Haley congratulated Trump on his win during an event in South Carolina Saturday evening.

"No matter the results, I love the people of our state," she told her supporters.

Haley doubled down on comments made earlier this week that she would stay in the race no matter the results tonight. Her campaign is launching a "seven-figure" national ad buy ahead of Super Tuesday on March 5.

"There are huge numbers of voters in our Republican primaries who are saying they want an alternative," she said. "I said earlier this week that no matter what happens in South Carolina, I would continue to run for president. I'm a woman of my word. I'm not giving up this fight when a majority of Americans disapprove of both Donald Trump and Joe Biden."

Trump has maintained a commanding lead in the party's presidential race despite facing a combined 91 state and federal charges. Many of those charges are related to his efforts to stay in office after losing the 2020 presidential election to Joe Biden.

Republican presidential candidate former U.N. Ambassador Nikki Haley (L) helps her mother Raj Kaur Randhawa (R) cast her ballot in the South Carolina Republican primary on Saturday in Kiawah Island, S.C.
Justin Sullivan / Getty Images
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Getty Images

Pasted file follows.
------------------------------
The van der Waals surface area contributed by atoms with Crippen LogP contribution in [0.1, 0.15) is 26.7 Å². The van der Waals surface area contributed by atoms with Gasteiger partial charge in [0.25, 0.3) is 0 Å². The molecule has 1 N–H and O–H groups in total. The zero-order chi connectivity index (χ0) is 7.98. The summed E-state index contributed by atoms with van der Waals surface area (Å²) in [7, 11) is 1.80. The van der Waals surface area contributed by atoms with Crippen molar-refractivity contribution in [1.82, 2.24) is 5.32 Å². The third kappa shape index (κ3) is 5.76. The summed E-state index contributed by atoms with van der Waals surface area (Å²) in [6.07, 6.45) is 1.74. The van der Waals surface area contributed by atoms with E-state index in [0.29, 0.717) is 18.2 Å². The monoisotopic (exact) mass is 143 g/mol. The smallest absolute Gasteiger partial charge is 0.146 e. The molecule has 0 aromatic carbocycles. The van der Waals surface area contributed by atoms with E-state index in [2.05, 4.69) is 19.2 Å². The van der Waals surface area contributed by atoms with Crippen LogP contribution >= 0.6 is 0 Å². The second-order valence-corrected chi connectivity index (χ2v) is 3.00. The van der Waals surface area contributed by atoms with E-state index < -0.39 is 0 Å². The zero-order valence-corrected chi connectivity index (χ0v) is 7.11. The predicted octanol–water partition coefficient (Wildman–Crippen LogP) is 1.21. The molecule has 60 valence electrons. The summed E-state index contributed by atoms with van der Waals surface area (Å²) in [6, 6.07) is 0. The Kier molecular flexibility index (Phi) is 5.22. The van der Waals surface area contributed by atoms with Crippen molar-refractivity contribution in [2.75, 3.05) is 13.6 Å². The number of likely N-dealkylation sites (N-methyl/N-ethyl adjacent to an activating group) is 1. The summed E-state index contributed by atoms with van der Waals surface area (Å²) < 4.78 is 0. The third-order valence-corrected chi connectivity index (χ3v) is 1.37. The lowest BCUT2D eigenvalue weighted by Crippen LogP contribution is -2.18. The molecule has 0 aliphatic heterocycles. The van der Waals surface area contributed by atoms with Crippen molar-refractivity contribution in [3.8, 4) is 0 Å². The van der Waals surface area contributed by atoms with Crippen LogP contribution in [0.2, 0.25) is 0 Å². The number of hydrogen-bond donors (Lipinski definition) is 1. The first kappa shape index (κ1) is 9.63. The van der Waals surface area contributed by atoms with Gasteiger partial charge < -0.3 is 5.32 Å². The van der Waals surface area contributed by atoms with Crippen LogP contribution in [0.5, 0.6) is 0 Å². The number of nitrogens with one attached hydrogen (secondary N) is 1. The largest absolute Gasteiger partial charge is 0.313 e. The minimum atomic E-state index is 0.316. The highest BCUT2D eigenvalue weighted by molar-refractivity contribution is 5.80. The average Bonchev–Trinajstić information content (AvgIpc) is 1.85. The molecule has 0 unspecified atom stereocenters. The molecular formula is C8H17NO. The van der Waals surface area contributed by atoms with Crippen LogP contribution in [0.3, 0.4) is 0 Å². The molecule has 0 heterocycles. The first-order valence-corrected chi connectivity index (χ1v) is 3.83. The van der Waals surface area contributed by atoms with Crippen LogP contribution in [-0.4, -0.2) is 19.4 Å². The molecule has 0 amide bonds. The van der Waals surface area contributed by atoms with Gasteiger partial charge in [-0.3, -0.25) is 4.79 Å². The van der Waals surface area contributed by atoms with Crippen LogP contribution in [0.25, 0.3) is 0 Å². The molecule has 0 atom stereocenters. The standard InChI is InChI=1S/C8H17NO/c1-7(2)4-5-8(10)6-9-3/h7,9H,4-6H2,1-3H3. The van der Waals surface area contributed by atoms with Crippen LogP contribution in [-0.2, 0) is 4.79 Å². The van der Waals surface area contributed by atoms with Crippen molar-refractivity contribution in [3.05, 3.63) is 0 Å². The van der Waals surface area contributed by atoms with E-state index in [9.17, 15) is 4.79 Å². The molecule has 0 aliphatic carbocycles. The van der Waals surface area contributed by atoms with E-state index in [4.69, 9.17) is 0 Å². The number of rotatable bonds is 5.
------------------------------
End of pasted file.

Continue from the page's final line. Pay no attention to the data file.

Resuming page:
Republican presidential candidate former U.N. Ambassador Nikki Haley (L) helps her mother Raj Kaur Randhawa (R) cast her ballot in the South Carolina Republican primary on Saturday in Kiawah Island, S.C.

Biden won the state's Democratic primary earlier this month with 96% of the vote.

The loss is a major blow to Haley's bid for the Republican nomination. Despite the significant money and time spent by the campaign in South Carolina, she was unable to garner enough support – including from leaders in the party. Trump remains very popular in the South and among more conservative voters in the U.S.

A closer look at South Carolina voters — and ahead to Michigan

So far, Haley has been doing best among voters who are more moderate, as well as Republican voters who are open to an alternative to Trump. In New Hampshire, which has a large share of independent voters, Haley got 43% of the vote. Trump won the primary, though, with 54% of the vote.